• Nasopharyngeal wash/aspirate. A saline wash flows into one nostril and is then sucked back out through a small tube, called a catheter, to collect a sample.
  • Nasal mid-turbinate swab. A swab is inserted deep into both nostrils to collect a sample.
  • Anterior nares specimen. A swab is inserted halfway into the nostrils to collect a sample.

Samples can also be collected from the lower respiratory tract. This is done by collecting fluid that may gather around the lungs (pleural fluid) and phlegm or mucus (sputum) from the lower respiratory tract.

However, upper respiratory tract sampling is easier for the healthcare provider to perform and less invasive for the patient.

In addition to the CDC’s test, Medicare covers other molecular tests for the new coronavirus as well.

As of April 28, there are 97 laboratories offering testing for the new coronavirus in the United States. This includes all 50 states as well as Washington, D.C., Guam, Puerto Rico, and the U.S. Virgin Islands. Medicare covers tests from these facilities.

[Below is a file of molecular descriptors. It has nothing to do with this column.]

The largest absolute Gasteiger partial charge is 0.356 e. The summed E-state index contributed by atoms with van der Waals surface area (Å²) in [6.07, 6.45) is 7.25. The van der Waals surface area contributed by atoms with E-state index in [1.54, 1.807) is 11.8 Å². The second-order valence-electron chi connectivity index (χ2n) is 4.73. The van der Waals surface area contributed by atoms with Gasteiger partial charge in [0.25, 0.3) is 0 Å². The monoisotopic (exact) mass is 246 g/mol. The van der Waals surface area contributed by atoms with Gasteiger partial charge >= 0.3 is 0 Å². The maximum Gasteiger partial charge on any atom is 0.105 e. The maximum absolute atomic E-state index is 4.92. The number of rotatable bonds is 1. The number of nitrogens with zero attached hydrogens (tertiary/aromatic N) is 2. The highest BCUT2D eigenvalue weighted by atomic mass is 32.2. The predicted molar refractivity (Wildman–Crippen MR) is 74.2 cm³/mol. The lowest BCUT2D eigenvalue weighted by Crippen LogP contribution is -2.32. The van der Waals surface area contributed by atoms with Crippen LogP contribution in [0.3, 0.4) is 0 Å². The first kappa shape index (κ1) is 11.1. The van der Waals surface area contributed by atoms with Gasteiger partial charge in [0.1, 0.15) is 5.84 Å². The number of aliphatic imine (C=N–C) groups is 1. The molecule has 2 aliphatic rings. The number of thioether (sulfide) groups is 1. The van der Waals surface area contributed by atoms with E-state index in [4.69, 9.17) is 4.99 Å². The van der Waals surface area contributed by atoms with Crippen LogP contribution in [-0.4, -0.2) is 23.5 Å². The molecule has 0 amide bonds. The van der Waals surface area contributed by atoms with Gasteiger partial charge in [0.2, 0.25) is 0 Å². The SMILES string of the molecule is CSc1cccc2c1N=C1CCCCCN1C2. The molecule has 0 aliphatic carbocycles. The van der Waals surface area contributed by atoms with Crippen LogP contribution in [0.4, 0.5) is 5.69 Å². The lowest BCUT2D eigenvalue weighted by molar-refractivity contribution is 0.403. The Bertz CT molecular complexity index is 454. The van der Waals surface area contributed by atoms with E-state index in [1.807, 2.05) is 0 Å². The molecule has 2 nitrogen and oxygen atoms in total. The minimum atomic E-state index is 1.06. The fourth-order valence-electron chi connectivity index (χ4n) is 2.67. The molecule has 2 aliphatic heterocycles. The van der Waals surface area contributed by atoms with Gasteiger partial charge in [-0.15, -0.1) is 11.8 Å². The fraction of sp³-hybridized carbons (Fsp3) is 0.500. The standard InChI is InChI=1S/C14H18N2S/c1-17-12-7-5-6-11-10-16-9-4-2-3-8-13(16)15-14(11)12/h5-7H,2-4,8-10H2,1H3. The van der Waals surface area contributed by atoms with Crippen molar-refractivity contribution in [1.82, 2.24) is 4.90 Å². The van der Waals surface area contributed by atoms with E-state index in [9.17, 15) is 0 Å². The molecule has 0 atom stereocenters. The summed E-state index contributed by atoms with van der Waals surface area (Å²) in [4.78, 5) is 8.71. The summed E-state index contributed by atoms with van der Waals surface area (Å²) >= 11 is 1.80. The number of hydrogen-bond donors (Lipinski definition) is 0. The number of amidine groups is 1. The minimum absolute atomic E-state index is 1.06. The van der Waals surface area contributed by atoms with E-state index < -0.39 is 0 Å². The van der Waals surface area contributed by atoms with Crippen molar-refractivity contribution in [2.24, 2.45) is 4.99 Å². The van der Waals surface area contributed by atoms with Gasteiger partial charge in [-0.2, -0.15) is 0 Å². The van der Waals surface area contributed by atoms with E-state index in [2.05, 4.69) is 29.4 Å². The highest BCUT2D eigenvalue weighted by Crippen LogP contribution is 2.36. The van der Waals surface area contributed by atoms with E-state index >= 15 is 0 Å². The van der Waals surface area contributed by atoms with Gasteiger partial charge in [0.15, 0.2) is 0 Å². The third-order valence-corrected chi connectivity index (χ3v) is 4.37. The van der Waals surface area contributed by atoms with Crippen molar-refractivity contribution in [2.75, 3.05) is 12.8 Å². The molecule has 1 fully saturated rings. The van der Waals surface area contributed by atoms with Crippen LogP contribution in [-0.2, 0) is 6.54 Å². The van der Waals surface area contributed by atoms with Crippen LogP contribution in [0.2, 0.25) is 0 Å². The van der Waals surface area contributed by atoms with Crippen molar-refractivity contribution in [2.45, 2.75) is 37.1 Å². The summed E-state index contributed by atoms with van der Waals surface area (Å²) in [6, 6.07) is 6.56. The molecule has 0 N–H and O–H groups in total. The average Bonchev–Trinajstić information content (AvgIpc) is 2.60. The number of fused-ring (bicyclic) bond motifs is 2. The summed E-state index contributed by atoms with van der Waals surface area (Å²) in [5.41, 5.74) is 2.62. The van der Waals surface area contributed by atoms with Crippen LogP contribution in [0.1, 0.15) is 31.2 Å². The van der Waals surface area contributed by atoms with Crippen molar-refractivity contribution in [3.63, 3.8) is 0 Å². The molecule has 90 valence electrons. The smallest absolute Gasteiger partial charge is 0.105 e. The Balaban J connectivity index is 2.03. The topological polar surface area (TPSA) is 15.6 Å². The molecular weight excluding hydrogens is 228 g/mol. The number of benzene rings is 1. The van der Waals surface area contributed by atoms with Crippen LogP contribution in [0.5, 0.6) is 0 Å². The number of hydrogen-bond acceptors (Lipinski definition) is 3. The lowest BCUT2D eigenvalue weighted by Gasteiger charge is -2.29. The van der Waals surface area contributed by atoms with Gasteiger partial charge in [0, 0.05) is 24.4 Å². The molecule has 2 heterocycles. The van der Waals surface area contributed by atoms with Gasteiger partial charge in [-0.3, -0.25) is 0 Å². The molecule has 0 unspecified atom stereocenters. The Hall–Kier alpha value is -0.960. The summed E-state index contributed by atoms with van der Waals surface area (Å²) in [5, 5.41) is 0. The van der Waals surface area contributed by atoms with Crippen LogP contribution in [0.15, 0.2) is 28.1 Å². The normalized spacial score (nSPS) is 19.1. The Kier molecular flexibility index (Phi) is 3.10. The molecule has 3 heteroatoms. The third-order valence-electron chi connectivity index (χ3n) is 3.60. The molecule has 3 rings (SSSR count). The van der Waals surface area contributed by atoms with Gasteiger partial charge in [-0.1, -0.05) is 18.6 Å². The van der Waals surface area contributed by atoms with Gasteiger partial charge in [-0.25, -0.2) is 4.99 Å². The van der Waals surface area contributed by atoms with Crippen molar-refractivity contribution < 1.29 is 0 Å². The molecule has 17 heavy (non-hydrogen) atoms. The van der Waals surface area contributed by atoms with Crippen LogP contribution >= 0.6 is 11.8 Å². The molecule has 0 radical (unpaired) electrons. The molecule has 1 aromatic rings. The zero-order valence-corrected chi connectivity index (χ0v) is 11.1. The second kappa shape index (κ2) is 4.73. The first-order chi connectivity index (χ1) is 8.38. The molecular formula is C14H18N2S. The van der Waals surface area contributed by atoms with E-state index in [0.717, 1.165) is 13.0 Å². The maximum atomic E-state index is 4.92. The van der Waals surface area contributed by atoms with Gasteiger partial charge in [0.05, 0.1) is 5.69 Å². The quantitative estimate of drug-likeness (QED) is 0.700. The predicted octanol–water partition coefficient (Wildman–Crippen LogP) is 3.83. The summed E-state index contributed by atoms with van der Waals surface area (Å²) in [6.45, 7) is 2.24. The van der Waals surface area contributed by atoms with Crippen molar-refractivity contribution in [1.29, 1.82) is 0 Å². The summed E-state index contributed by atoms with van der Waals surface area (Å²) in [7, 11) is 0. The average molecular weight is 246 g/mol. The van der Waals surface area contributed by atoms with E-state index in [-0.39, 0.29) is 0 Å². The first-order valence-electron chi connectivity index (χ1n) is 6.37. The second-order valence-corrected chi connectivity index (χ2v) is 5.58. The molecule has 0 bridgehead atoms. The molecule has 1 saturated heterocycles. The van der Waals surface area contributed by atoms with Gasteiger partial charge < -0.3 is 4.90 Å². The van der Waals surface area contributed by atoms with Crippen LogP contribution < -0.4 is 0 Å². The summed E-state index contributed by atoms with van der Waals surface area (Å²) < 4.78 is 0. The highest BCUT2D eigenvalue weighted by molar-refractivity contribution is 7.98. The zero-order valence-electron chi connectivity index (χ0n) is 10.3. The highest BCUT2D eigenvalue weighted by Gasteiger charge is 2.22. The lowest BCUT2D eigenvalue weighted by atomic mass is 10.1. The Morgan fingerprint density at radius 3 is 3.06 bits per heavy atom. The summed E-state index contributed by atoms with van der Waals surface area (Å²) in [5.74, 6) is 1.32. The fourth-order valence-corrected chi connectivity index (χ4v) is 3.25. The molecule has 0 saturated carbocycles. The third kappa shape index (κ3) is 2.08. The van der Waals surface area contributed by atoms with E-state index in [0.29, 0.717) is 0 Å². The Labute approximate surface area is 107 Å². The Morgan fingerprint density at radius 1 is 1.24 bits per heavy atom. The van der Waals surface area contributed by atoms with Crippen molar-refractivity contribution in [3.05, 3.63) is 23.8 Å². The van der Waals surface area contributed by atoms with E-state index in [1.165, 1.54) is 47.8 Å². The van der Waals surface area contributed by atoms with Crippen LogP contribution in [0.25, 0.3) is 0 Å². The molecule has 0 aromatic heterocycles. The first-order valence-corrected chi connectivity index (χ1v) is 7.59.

Serology antibody tests

The CDC has also created a serology antibody test for the new coronavirus. It’s a blood test. It can be done to determine whether someone has had an infection with the virus. The antibody test can detect a previous infection even if the person being tested never showed any symptoms.

On April 11, 2020, the Centers for Medicare & Medicaid Services (CMS) announced that all insurance providers must also cover antibody testing for the new coronavirus. Medicare covers these tests as well.

If you’re currently in a nursing home or receiving home healthcare under your Medicare Part A coverage, you’re covered for coronavirus testing free of charge under Medicare Part B.

On April 15, 2020, the CMS announced it would double Medicare reimbursement payments for the use of rapid tests.

The purpose of rapid testing is to diagnose COVID-19 in larger populations of individuals, such as those in nursing homes. This announcement came only 2 weeks after the CMS expanded its COVID-19 test coverage to include those who have difficulty leaving home and nonhospitalized patients.

What to do if you test positive for COVID-19

The CDC recommends the following for anyone who has, or think they may have, COVID-19:

  • Stay at home. For most people, COVID-19 symptoms are mild, and the illness can be managed at home.
  • Avoid going outside. Unless you need emergency medical attention, don’t go outside to public areas or take public transportation.
  • Manage your symptoms. If needed, you can use over-the-counter medication for symptoms. Drink lots of water and get plenty of rest.